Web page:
Researchers in the US have created a chemically-responsive fluid to efficiently fracture rocks that could decrease the amount of energy required for fracking.

Current hydraulic fracturing methods are energy-intensive due to the need to pump, on average, 4 million gallons of water per reservoir, at very high pressures and flow rates deep into the ground. This water also contains additives including biocides, corrosion inhibitors and friction reducers.

The fluid, developed by Carlos Fernandez of Pacific Northwest National Laboratory and coworkers, expands by up to 2.5 times its original volume in response to carbon dioxide. It is made from poly(allylamine) and could reduce the volume of water required for fracking, as well as being non-toxic, a biocide, and a corrosion inhibitor, circumventing the addition of extra chemicals.

On stimulation with carbon dioxide, Fernandez’s fluid transitions from an aqueous solution to a hydrogel, exerting pressure and stress in the rock as it swells, which initiates fractures. This reduces the requirement for external pressure, and since the transition is reversible via carbon dioxide depressurisation or addition of acid, the fluid can be removed from the rock and recycled, further limiting its environmental impact.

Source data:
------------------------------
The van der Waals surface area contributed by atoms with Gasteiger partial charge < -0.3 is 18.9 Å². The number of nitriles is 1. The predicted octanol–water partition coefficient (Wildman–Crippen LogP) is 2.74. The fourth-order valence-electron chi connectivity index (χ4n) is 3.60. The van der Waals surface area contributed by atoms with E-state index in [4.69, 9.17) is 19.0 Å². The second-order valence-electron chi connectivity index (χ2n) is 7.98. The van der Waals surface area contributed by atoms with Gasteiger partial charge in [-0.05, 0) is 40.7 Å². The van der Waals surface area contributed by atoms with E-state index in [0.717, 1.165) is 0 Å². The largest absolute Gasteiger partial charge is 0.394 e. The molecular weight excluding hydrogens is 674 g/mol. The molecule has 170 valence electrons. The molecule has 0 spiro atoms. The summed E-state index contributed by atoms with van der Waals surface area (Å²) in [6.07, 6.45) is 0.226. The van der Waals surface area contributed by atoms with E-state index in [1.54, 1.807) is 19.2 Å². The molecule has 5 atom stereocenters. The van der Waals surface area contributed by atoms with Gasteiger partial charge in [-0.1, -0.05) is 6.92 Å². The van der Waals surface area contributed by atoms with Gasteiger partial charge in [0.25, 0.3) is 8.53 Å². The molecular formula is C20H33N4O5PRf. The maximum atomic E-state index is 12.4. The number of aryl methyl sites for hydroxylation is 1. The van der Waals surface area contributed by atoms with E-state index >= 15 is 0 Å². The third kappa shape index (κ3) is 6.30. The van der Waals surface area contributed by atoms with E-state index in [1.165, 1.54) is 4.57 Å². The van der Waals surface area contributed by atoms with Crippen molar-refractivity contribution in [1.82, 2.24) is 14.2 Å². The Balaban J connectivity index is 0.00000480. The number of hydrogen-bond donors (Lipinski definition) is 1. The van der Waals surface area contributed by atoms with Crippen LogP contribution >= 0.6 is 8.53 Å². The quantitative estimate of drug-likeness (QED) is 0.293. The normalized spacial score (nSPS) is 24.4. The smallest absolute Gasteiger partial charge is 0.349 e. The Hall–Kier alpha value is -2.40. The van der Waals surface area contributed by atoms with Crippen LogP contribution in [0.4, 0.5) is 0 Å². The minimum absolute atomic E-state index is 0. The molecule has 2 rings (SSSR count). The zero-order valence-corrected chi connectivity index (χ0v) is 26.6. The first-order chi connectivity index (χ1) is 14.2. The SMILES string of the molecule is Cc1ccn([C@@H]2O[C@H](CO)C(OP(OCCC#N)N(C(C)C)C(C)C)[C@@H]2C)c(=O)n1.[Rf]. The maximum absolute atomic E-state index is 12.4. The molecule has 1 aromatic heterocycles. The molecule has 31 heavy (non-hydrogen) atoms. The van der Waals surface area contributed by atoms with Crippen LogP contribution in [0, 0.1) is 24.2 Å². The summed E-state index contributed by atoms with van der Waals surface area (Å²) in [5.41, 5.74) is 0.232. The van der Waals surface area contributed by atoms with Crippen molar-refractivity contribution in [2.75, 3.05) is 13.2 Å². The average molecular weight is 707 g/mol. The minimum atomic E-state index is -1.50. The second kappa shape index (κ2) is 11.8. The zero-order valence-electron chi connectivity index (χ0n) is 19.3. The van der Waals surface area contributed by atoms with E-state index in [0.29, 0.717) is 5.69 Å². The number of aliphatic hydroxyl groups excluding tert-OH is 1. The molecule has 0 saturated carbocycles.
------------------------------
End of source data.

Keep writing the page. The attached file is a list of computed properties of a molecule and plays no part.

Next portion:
‘The fracturing fluid is chemically-responsive, an interesting and promising characteristic that allows control over the system’s hydraulic pressure when needed,’ says Young-Shin Jun, an environmental and chemical engineer at Washington University in the US.

Fernandez says that if this technology can be reproduced on a large scale, the time required for reservoir formation could be reduced by half, as well as reducing the costs in comparison to current systems. The components required are readily available in bulk at reasonable cost.

Joseph Moore, an environmental engineer at the University of Utah, US, describes the fluid as ‘potentially game-changing’. ‘It has the potential to avoid the environmental issues associated with oil and gas polymers,’ he adds.

One of the next steps would be to test this technology on a metre-scale rock sample, as well as to develop and test the carbon dioxide-delivery methods on a larger scale. The team will also evaluate the fluid’s recycling capability by quantifying the polymer mass recovered under different conditions. However, they estimate that their technology could significantly decrease reservoir creation costs.

This article is reproduced with permission from Chemistry World. The article was first published on April 14, 2015.